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Former WBA 135-pound titleholder Anthony Crolla breaks down Lomachenko-Lopez

15
Oct

Following a close points loss to Orlando Salido in his second professional outing, Vasiliy Lomachenko has gone from strength to strength. Thirteen straight victories, world titles in three weight classes, Fighter of the Year (2018), pound-for-pound recognition, and he’s now one bout away from lightweight supremacy. Can you think of another fighter who has achieved this much in 15 professional fights? You’ll struggle.

Former WBA lightweight titleholder Anthony Crolla has first-hand experience when it comes to the Ukrainian star’s dominance. Lomachenko was at his sizzling best in scoring a fourth-round knockout over the Manchester man at the Staples Center in Los Angeles in April 2019.

The 33-year-old Crolla had one more bout, a 10-round majority decision win over Frank Urquiaga in November, before announcing his retirement. He now functions as a trainer and analyst, and, like the rest of us, he is absolutely buzzing ahead of the lightweight unification bout between Lomachenko; The Ring Magazine, WBA and WBO titleholder, and IBF counterpart Teofimo Lopez, which takes place this Saturday in Las Vegas.

“The best chance for Lopez to win is for him to land a big shot because he’s a world-class puncher,” Crolla told The Ring. “I just think that it’ll be a combination puncher that gets to Loma, whereas Lopez is always looking for the big punch and the Hollywood finish. But listen, if one of those big punches land, serious questions will be asked.

“He can’t let Lomachenko dictate the pace all the time. Lopez has got to land early and get some respect, and interestingly enough I think Lomachenko is going to come out very aggressive in this fight. There’s been a lot of talk from Lopez and I think Loma feels disrespected by him. So if Lomachenko is aggressive and holds his feet a bit more, then maybe that gives Lopez a chance to land. It’s also important for Lopez to make his size count.”

Vasiliy Lomachenko (left) and Anthony Crolla engage in a staredown following the final press conference for their April 12 lightweight championship bout. Photo by Mikey Williams/Top Rank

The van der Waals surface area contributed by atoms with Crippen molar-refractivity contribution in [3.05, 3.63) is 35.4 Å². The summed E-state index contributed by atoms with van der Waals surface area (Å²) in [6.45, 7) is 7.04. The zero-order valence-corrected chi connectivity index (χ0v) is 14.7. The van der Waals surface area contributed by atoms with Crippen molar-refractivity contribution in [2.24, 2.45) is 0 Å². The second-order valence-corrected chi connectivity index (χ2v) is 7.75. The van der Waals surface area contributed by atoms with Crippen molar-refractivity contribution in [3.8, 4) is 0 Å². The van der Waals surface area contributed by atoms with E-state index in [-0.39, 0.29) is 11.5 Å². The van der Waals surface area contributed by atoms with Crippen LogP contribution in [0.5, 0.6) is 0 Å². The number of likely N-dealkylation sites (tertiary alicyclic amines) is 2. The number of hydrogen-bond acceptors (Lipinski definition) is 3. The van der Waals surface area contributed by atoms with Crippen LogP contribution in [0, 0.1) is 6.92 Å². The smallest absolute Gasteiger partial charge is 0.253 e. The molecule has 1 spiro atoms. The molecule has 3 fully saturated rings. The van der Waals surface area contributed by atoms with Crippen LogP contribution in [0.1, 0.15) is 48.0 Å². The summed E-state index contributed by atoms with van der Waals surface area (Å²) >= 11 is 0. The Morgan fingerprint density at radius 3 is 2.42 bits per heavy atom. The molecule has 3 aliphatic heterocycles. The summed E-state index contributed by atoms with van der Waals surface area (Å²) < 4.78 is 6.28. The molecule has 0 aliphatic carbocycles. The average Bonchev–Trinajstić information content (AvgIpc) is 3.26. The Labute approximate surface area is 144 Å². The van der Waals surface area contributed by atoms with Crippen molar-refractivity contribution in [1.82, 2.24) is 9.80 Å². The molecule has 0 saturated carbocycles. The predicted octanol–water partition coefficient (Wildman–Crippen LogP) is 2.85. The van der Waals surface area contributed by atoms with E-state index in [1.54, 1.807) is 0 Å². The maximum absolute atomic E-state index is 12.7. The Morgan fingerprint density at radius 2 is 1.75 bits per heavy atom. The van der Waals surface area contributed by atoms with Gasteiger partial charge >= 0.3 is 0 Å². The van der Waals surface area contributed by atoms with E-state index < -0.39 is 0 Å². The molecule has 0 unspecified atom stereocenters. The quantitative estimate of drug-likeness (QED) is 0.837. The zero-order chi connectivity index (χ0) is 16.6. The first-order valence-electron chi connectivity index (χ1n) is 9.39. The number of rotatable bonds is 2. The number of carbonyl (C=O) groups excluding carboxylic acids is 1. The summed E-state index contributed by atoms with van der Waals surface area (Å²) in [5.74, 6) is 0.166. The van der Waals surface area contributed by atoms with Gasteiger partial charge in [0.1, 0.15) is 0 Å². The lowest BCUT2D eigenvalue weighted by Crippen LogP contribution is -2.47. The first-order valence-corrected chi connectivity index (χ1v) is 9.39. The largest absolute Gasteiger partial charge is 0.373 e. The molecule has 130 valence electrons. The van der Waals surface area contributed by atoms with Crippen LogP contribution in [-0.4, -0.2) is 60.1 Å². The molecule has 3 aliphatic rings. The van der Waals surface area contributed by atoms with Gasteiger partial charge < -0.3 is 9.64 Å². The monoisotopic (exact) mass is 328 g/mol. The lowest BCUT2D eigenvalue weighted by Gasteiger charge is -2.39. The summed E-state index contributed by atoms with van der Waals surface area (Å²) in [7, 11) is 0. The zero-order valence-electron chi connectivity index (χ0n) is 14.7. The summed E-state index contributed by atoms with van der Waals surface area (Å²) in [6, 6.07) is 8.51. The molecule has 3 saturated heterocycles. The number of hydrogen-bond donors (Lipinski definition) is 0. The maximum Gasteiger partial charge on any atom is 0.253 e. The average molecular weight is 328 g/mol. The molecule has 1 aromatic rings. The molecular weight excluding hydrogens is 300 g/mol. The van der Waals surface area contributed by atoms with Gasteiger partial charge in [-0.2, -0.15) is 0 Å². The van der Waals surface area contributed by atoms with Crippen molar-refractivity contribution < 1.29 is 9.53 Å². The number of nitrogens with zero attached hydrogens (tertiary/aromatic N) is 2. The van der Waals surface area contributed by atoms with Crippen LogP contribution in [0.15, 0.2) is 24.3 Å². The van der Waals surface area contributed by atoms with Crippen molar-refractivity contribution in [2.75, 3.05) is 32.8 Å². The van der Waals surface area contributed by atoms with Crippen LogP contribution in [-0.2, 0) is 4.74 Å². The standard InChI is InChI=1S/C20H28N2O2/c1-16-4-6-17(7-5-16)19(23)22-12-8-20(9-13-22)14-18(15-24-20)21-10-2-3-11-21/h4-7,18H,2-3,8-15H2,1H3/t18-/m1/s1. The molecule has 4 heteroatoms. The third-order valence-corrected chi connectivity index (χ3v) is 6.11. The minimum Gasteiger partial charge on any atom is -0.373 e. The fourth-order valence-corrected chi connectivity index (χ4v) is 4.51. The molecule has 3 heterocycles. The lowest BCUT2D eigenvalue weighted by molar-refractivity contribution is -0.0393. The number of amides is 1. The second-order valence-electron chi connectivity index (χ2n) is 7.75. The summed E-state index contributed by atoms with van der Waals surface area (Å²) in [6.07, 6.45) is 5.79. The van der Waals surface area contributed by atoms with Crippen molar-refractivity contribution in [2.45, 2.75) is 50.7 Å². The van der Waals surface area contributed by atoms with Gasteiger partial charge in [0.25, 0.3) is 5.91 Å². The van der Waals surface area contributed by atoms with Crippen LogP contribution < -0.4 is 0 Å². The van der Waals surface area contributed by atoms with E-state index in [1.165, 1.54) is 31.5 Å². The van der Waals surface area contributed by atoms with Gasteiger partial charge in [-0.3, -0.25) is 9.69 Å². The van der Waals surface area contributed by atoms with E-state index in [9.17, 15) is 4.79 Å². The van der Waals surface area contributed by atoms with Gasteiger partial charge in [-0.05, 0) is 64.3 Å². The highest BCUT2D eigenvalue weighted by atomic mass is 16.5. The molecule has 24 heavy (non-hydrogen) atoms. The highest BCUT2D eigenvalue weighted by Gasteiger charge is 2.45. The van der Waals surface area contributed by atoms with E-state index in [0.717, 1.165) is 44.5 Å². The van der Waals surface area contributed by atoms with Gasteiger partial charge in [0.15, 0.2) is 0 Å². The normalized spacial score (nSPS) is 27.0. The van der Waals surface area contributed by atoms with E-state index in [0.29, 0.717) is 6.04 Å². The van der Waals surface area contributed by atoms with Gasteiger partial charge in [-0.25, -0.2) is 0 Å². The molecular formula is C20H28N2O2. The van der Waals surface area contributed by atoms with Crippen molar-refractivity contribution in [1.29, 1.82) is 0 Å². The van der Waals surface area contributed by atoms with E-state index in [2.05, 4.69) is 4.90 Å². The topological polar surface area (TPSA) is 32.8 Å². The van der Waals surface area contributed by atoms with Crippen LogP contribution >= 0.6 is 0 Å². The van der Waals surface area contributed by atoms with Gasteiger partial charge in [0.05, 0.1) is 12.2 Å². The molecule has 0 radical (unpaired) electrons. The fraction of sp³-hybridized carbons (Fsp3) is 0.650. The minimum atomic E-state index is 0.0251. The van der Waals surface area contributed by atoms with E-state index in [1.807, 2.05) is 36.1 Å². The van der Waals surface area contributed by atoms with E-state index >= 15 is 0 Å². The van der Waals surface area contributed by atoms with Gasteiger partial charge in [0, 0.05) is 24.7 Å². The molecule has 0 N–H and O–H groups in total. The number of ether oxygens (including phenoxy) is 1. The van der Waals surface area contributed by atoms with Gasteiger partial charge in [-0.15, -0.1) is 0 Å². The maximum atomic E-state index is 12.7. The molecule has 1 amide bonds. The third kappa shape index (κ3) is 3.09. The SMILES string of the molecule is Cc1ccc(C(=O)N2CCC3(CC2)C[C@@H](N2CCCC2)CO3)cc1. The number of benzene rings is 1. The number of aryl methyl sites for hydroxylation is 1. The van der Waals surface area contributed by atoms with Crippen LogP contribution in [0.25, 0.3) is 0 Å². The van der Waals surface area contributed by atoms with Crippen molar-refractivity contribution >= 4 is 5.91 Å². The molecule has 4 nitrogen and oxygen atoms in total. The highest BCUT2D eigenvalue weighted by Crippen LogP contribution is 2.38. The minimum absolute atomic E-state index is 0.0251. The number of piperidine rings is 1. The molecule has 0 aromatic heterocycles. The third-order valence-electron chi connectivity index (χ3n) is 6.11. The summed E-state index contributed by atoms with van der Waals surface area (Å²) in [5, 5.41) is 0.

Vasiliy Lomachenko (left) and Anthony Crolla engage in a staredown following the final press conference for their April 12 lightweight championship bout. Photo by Mikey Williams/Top Rank

As the natural 135-pounder, the 23-year-old Lopez is the bigger man, and Lomachenko, nine years his senior, could comfortably make 130. But while the American has physicality and youth on his side, it’s Lomachenko who has been there and done it. Asides from his first professional outing, “Hi-Tech” has only engaged in world championship bouts, whereas Lopez has had just one title fight, the second-round destruction of Richard Commey in December.

Team Lopez have dismissed experience as being a factor, but they’re almost alone in that regard.

“A round or so in, I think Lopez is going to say to himself, ‘Oh, it’s very different being in here with him,’” offered Crolla. “I think that’s why Lomachenko is likely to start fast and make him feel it early.

“I really respect the fact that Lopez has taken this fight now because he could have welcomed a [title] defense and bided his time a little. I respect that he’s stepped up, but if you’re advising him you’re probably saying there’s room to improve. He had a good amateur career, but he’s only had 15 fights. Don’t get me wrong, I think Lopez is for real, and when he moves to 140 pounds I can see him winning a world title there, too. He’s chasing greatness here.”

However, despite recognizing Lopez’s star quality, Crolla believes that he’s in over his head, and the bad blood, which has been present throughout the buildup, will bring out the best in his former opponent.

“I think we might see Lomachenko do a bit of the matador stuff that he did against Jason Sosa,” said Crolla. “He’s going to be doing a lot of talking throughout the fight and go out of his way to punish him. He’s spiteful, and I think we’re going to see a Lomachenko masterclass on Saturday.

“Lomachenko will make him miss, and I don’t think Lopez will be hitting arms or gloves, I think he’s be falling short. Any fighter knows how frustrating that is and it will make Lopez take more chances. When that happens I think we’re going to see Lomachenko hit his body and hit it hard. I see Lopez getting stopped on his feet in nine or 10 rounds.”

Lomachenko-Lopez + undercard will be broadcast live on ESPN and ESPN+ in the U.S. and via pay-per-view at www.fite.tv in the U.K.

 

Tom Gray is Associate Editor for Ring Magazine. Follow him on Twitter: @Tom_Gray_Boxing

 

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